The LAB peer and former cabinet minister, Andrew Adonis, has a fascinating essay in the latest edition of Prospect on the best guide to election forecasting. His conclusion is encapsulated in the headline above – the party with the leader perceived to be best wins and nothing else matters.
He opens by recalling a Guardian article by Jonathan Freedland when Brown was PM and when many in the Labour party were demanding a new debate on “the issues”
“Freedland cautioned that “people do not believe in ideas: they believe in people who believe in ideas.” The moment I read those words, a penny dropped, and my conviction has become stronger with each passing year I have spent in politics, that the battle of ideas in politics—indeed in life—cannot be comprehended separately from the people who hold and espouse those ideas.”
This is a view I have long espoused noting that the leader ratings in the elections where the polls were out on voting intention (1992, and 2015 for instance) were a better guide to the eventual outcomes.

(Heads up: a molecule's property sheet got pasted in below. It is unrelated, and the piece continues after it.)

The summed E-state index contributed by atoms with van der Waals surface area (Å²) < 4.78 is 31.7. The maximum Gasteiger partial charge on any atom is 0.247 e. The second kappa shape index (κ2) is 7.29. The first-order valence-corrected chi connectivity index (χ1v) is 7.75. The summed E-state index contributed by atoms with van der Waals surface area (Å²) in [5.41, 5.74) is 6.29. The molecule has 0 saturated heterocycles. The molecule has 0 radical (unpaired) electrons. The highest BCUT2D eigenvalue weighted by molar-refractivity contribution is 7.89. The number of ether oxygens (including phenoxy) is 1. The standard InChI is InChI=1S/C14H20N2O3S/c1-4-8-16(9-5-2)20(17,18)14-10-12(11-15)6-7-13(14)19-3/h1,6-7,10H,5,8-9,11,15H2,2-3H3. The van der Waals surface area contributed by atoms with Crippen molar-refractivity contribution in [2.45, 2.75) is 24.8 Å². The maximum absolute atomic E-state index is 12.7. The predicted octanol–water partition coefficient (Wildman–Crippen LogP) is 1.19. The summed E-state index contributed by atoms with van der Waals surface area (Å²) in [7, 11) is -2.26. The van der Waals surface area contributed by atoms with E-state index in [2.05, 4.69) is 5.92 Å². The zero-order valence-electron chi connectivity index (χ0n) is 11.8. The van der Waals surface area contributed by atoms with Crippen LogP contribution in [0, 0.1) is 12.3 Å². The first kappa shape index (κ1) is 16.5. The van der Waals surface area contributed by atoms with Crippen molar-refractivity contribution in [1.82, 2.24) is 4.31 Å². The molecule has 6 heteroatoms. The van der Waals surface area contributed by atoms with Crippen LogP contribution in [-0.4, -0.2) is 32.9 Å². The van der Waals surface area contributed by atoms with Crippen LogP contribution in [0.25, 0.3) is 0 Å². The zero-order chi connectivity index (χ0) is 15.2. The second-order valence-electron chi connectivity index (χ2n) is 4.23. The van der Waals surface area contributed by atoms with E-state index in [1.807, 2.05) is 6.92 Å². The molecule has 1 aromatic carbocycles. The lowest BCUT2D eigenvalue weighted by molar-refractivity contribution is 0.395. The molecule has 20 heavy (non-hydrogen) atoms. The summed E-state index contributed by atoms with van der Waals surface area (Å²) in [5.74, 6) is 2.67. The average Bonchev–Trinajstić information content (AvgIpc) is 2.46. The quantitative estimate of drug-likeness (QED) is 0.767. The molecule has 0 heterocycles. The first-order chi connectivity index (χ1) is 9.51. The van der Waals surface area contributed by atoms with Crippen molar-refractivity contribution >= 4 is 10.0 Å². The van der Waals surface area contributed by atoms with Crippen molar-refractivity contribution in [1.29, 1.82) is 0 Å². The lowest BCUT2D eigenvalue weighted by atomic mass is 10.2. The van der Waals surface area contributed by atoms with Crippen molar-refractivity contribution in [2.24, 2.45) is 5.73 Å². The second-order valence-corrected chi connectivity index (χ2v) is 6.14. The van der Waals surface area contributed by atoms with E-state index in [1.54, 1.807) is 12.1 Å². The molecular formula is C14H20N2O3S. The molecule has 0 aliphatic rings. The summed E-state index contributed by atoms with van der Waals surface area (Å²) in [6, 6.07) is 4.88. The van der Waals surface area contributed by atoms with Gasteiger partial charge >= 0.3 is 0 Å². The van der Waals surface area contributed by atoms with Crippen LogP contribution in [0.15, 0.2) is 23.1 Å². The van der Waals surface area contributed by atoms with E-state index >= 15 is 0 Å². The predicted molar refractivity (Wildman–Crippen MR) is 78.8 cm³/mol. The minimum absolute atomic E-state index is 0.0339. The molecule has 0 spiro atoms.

Adonis has produced the above ratings on every UK and US election since 1944. The numbers for each main party leader/presidential are derived not from polling but his personal assessment. He notes:-
“. Instead, “leadership points” are given to the two individual leaders contending for power on a 15-point scale. Up to 10 points are awarded for raw leadership talent, and up to another five for fitting with the times. The “winner” is the candidate with most points.”
His ratings appear broadly about right though, no doubt, many would quibble.
So his overall verdict that only in one of all the US and UK election since 1944 did the person perceived as not the best leader win is derived from his own numbers. That does not make the analysis or the main point wrong.
Elections are about choosing those we wish to lead us and if we are broadly satisfied with someone on that count then we are generally more willing to accept policy positions that we are less happy about. We see this in those polling tests when we can observe changed levels of support for an policy if we link a leader’s name to the proposal. Thus in the run-up to GE2015 the EdM plan to bring in energy price controls attracted greater levels of support when his name was not linked to the plan.